12. Hey

    I’m sorry if I don’t come off polite but what you have writtten here is quite frankly pathetic. I’m not sure when you and the rest of the world who had or has $$ will realize that most people around you only have what to do with you because of your $$ you probably have no real friends and you tried getting friends with your $$ sorry that didn’t work out for you. Wwhile I’m sure some people have noticed that you are gone from shul they tend to forget and eventually will follow up and find out how you are.

    On a second note I never understood people that”want to commit suicide and call the police or a frined to tell them they are about to” if you want to commit suicide or go off the derech we don’t care don’t do it but definetly don’t go on a website to find out how others feel or think of your idea. Bottom line is you aren’t going off the derech and you just need attention.

    As of now I’m post#5 to your comment see you already have 5 people that care about you

    Happy now?

  13. #3 is rite and so is #2

    what does being frum have to do with anyone caring, i understand the pain i am really sorry i wish the ppl of that shul would care (as the story is written that they dont) May you have a refuah shelama

  14. pathetic – your life is the product of your own choices – don’t blame anyone else for the choices you make – after the holocaust nobody was showing the refugees too much love but they picked themselves up by their bootstraps and lived their own life – you need a psychologist to deal with your not feeling loved but you have no grounds to deligitemize judaism and its practices because of some oisvorfs

  15. First of all, refuah shlaima. May Hashem answer every one of your tefillos very soon.
    Secondly, it does appear that, having come from an out of town community, you may miss that community sense. There are other communities near Bklyn that are known for that, it may be that Bklyn is not the right fit for you. Hatzlocha vebrocha.

  16. Refuah Shlaima. Does the frum part have to do with shidduchim as well? We all go through travails and wonder why it’s hard to get a shidduch and why someone doesn’t reach out more. The system needs more caring people like you. Please stay frum and be a good role model for others.
    PS If you’d like to see warmth in a great community please come visit the Lower East Side.

  17. This case is not understandable or not believable to a New Yorker (or big city dweller) – but totally understandable to someone from “out of town”.
    There are different ideas & ideals in different places.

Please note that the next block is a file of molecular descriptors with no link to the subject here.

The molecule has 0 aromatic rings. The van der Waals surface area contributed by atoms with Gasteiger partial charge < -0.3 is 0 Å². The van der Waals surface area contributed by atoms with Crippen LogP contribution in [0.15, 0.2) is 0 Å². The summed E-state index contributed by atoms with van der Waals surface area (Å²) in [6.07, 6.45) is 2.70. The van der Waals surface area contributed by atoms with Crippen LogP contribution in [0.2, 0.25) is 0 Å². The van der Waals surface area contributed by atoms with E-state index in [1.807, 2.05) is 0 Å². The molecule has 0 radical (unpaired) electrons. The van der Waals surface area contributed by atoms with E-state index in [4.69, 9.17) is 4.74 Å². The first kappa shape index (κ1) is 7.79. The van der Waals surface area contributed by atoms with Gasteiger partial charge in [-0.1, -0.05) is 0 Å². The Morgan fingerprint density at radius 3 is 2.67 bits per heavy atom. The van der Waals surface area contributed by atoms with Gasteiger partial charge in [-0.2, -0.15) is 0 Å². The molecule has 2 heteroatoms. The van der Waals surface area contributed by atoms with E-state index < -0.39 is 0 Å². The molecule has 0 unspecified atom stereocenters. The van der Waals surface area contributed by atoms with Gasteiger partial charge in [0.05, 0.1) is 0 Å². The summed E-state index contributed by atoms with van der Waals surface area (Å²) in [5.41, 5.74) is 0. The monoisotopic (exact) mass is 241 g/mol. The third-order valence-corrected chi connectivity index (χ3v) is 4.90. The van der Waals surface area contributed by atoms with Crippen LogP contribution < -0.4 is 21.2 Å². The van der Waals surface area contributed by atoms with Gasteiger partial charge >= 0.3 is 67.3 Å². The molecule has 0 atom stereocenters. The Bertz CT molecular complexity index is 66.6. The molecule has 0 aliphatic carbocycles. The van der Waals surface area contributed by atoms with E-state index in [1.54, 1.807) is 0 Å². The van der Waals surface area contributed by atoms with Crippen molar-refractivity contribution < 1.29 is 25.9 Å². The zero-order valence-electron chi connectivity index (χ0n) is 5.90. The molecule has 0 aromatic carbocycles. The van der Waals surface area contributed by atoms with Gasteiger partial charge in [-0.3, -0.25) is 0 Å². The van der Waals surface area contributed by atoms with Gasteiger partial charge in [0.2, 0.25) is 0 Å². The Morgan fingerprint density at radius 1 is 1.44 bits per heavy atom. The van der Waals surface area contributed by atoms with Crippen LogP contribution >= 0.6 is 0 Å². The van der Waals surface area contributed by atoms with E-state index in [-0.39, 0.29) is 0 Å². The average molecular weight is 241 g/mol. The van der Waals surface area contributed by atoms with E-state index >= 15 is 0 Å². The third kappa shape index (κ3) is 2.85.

18. First, May HaShem Bless you with a refua schleima.
    I am a baal teshuvah and have heard a similar story to yours. As well I have a similar experience as to this lack of caring from the frum community. Yes the Shul wants my donations but a simple phone call to see how I am given my very long absence away speaks volumes. When there is no heart there is nothing. However, I still remain observant.
    I agree with MIESQ above

  19. Even in our circles, its common that a shul with ‘several hundred members’ is not going to be so personal. One really needs to be proactive in such a shul. Try a smaller minyan…you’ll see the difference!

  20. he said “…WISH to be frum” b”h he never said he is not frum. we all must be carefull to allways show care & concern to all our brothers!

  21. Well, you’ll be getting attention here.
    I’m not sure what your story is but people will be able to learn from your experience. One big lesson: make sure you have a kesher with an ongoing kesher with a rebbe/rav/mentor. Did you have one before you made the move? If you did, such a person would have been able to help you with the transition, make calls to contacts in Brooklyn, and give you some chizuk through this difficult time so you wouldn’t be throwing the baby out with the bathwater.

    As a professional, I’m sure you have a lot of kochos – smarts, consistency, etc. – to have got where you are, and I hope you get in touch with them again when these yemei hasinah pass.

  22. If you are relying on people, good luck!…..its not about people its about the only one above watching you every step.
    Dont fall into that bottomless trap of thinking that you might find people that really care. Just keep on having faith and listen to the Torah and that will be the light to carry you on, not a bunch of people in shul.
    Good Luck!

  23. If your faith has always been strong, this is no reason to give it up. Obviously you have issues with your faith in general. Don’t blame it on other people , although it might make you feel better

  24. Is your name & phone number listed on the shuls member list ? Have you ever called someone in the shul that you haven’t seen for a while ?
    I wish you a refuah Shelaime and a Freilichen Purim .

  25. While I fully understand how you feel, you must recognize that this is unintentional. If people in the shule where you were davening knew you were sick, I’m sure you would have had some phone calls. Also, don’t forget that N.Y.C. is fast pace and yes, people do need to improve in their bein adam lachaveiro. As such, although I do understand your feelings, you must put things in perspective.

    I commend you for wanting to be frum and I urge you to continue the good you have started. Don’t forget that the yeitzer hara will no doubt find many reasons why you should not continue the good you have started.

  26. Maybe it’s a nisayon in Dan L’Kaf Zechus: sometimes people want to inquire but decide not to because they don’t want to intrude on privacy. Perhaps you should reach out to someone in the shul.

  27. I fully understand your hurtful feelings but you became frei because they didnt call you to see how youre doing ?? obviously your commitment to yiddishkeit was questionable much before that. if you really cared so much and understand that being a torah jew is the true way, you would have still stayed frum.